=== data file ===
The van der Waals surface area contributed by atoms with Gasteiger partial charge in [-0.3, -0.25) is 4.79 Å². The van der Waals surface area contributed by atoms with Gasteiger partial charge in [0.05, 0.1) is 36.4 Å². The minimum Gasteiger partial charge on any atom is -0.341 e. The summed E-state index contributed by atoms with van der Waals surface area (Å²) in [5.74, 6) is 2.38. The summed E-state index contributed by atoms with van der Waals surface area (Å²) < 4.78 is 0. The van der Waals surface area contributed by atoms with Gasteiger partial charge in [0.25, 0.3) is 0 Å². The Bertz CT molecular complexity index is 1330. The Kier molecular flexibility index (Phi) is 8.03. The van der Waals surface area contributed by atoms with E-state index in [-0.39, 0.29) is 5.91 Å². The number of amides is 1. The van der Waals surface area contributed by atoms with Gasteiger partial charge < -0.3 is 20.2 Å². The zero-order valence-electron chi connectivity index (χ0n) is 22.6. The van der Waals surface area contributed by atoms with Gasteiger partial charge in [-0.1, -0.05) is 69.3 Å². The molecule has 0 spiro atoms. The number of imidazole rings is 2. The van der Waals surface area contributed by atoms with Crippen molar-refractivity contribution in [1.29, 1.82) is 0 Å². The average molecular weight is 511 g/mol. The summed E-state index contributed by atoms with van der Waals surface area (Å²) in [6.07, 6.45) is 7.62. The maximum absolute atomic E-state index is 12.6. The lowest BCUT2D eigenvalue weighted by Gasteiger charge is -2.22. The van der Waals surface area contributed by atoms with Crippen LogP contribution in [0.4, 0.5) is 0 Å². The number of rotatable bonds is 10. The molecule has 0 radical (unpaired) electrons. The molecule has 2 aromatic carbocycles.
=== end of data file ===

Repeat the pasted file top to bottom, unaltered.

The van der Waals surface area contributed by atoms with Gasteiger partial charge in [-0.3, -0.25) is 4.79 Å². The van der Waals surface area contributed by atoms with Gasteiger partial charge in [0.05, 0.1) is 36.4 Å². The minimum Gasteiger partial charge on any atom is -0.341 e. The summed E-state index contributed by atoms with van der Waals surface area (Å²) in [5.74, 6) is 2.38. The summed E-state index contributed by atoms with van der Waals surface area (Å²) < 4.78 is 0. The van der Waals surface area contributed by atoms with Gasteiger partial charge in [0.25, 0.3) is 0 Å². The Bertz CT molecular complexity index is 1330. The Kier molecular flexibility index (Phi) is 8.03. The van der Waals surface area contributed by atoms with E-state index in [-0.39, 0.29) is 5.91 Å². The number of amides is 1. The van der Waals surface area contributed by atoms with Gasteiger partial charge < -0.3 is 20.2 Å². The zero-order valence-electron chi connectivity index (χ0n) is 22.6. The van der Waals surface area contributed by atoms with Gasteiger partial charge in [-0.1, -0.05) is 69.3 Å². The molecule has 0 spiro atoms. The number of imidazole rings is 2. The van der Waals surface area contributed by atoms with Crippen molar-refractivity contribution in [1.29, 1.82) is 0 Å². The average molecular weight is 511 g/mol. The summed E-state index contributed by atoms with van der Waals surface area (Å²) in [6.07, 6.45) is 7.62. The maximum absolute atomic E-state index is 12.6. The lowest BCUT2D eigenvalue weighted by Gasteiger charge is -2.22. The van der Waals surface area contributed by atoms with Crippen LogP contribution in [0.4, 0.5) is 0 Å². The number of rotatable bonds is 10. The molecule has 0 radical (unpaired) electrons. The molecule has 2 aromatic carbocycles.